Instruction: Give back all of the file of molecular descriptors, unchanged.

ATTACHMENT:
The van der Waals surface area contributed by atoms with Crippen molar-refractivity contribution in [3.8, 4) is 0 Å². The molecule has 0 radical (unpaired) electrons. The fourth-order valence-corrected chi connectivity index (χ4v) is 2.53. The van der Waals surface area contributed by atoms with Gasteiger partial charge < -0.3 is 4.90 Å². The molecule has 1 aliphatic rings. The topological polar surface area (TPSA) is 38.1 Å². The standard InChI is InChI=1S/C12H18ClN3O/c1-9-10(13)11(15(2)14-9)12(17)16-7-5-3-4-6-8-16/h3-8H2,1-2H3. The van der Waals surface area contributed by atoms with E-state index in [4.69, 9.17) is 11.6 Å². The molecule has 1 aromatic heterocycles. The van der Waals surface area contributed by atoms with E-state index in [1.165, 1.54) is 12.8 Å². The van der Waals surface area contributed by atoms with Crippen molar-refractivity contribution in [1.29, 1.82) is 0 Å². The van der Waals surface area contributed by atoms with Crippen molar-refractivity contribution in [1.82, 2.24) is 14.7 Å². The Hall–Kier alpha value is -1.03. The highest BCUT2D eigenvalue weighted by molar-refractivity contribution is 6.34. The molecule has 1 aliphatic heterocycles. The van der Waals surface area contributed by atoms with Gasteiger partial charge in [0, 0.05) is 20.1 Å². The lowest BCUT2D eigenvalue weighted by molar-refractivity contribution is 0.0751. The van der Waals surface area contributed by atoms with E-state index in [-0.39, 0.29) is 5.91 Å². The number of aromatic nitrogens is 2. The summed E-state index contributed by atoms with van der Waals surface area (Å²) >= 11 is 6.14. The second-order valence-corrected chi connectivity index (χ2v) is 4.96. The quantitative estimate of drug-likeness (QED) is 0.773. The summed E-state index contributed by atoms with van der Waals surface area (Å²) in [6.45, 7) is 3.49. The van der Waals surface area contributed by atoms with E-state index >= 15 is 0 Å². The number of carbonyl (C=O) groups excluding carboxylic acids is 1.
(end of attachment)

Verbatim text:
The van der Waals surface area contributed by atoms with Crippen molar-refractivity contribution in [3.8, 4) is 0 Å². The molecule has 0 radical (unpaired) electrons. The fourth-order valence-corrected chi connectivity index (χ4v) is 2.53. The van der Waals surface area contributed by atoms with Gasteiger partial charge < -0.3 is 4.90 Å². The molecule has 1 aliphatic rings. The topological polar surface area (TPSA) is 38.1 Å². The standard InChI is InChI=1S/C12H18ClN3O/c1-9-10(13)11(15(2)14-9)12(17)16-7-5-3-4-6-8-16/h3-8H2,1-2H3. The van der Waals surface area contributed by atoms with E-state index in [4.69, 9.17) is 11.6 Å². The molecule has 1 aromatic heterocycles. The van der Waals surface area contributed by atoms with E-state index in [1.165, 1.54) is 12.8 Å². The van der Waals surface area contributed by atoms with Crippen molar-refractivity contribution in [1.29, 1.82) is 0 Å². The van der Waals surface area contributed by atoms with Crippen molar-refractivity contribution in [1.82, 2.24) is 14.7 Å². The Hall–Kier alpha value is -1.03. The highest BCUT2D eigenvalue weighted by molar-refractivity contribution is 6.34. The molecule has 1 aliphatic heterocycles. The van der Waals surface area contributed by atoms with Gasteiger partial charge in [0, 0.05) is 20.1 Å². The lowest BCUT2D eigenvalue weighted by molar-refractivity contribution is 0.0751. The van der Waals surface area contributed by atoms with E-state index in [-0.39, 0.29) is 5.91 Å². The number of aromatic nitrogens is 2. The summed E-state index contributed by atoms with van der Waals surface area (Å²) >= 11 is 6.14. The second-order valence-corrected chi connectivity index (χ2v) is 4.96. The quantitative estimate of drug-likeness (QED) is 0.773. The summed E-state index contributed by atoms with van der Waals surface area (Å²) in [6.45, 7) is 3.49. The van der Waals surface area contributed by atoms with E-state index >= 15 is 0 Å². The number of carbonyl (C=O) groups excluding carboxylic acids is 1.